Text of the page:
The European Union has set out its road map for lifting the current COVID-19 restrictions across Europe and progressively reopening certain sectors.
IRU welcomes the road map’s call for a coordinated approach in lifting the current containment measures and its recognition of the importance of cross-border transport systems to enabling the free movement of people, goods and services. This stance is vital given the lack of Member States’ coordination has been a fundamental difficulty in setting up and managing restrictions and border control so far.
The road map’s recognition of the fact that “in the transition phase, the efforts to maintain an unobstructed flow of goods and to secure supply chains should be reinforced” is also a particularly welcome move. However, the way Member States will implement and achieve this remains unclear.
“The road map is a first but still very general step, and we need to see more pragmatic guidelines, to restore transport services, connectivity and movement of people and goods. Governments have failed to coordinate their strategies and actions so far and we have to avoid that this happens again during the recovery phase,” said Raluca Marian, IRU General Delegate.
More specifically, IRU outlines the priority matters as follows:
- Green lanes
Green lanes are still not a reality everywhere, even with trucks representing the predominant type of cross-border traffic. Long waiting hours continue to pose the biggest challenge for logistics. Once the de-confinement process commences, more and more traffic, including private passenger cars, will overwhelm the newly created borders.
Continuity of logistics chains will therefore be seriously harmed unless green lanes for commercial vehicles become a reality and result in a policy that prevents systematic stopping of trucks at intra-EU borders.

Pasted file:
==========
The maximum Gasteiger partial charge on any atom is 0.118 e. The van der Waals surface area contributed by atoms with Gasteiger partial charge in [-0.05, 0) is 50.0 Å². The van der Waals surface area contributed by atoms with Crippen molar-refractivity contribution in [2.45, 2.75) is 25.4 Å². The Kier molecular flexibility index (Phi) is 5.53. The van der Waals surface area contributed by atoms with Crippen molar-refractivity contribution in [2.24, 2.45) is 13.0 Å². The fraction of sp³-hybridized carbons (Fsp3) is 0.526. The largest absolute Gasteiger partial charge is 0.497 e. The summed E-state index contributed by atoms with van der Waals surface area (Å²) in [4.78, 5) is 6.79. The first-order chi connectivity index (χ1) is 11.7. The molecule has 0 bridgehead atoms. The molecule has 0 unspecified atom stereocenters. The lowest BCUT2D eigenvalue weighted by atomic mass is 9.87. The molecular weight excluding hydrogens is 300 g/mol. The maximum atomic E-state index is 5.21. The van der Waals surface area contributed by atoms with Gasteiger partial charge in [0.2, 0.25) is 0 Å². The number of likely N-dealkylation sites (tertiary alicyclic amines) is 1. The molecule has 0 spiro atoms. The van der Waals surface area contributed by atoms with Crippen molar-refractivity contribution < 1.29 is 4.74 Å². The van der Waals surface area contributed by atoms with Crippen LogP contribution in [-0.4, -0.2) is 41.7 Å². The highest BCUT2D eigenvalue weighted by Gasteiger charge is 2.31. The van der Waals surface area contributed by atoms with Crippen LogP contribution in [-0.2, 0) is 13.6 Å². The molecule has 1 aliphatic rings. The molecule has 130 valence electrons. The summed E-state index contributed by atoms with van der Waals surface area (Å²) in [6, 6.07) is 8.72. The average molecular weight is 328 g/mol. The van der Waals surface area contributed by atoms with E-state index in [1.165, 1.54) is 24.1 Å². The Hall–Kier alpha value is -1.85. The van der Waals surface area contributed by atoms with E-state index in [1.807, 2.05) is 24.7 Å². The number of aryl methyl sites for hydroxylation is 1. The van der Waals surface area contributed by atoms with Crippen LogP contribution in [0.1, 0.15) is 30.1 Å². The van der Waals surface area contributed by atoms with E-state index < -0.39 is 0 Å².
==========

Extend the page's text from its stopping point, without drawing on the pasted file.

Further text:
Some Member States form convoys of trucks at borders, in order for the vehicles to cross their territory escorted by police. This is contrary to the concept of green lanes and what’s more, it is unsafe.
- Collective passenger transport
The EU’s encouragement to use private cars is a disappointment. Collective transport has been a consistent EU and national focus as the most efficient tool for decarbonisation and decongestion. Rather than abandoning a long lasting promoted mode of transport, IRU calls on the EU to focus on putting immediate protective measures in place, so that collective passenger transport can resume. Many European citizens depend on collective means of transport and don’t have access to a car.
- Health measures: massive testing, protection of drivers and disinfection of vehicles
Drivers should be defined as a priority category subject to preventive testing. They should also be given priority access to protective and disinfection equipment.
As a social partner at the EU level, IRU welcomes the Commission’s invitation to contribute to the upcoming “rapid alert system to identify supply and value chain disruptions.”
“The EU’s road map marks the first step towards a post COVID-19 recovery,” said Ms Marian. “It must therefore be carefully thought through in order to enable passenger and freight transport, as the backbone of the economy, to resume needed operations safely and effectively as quickly as possible.”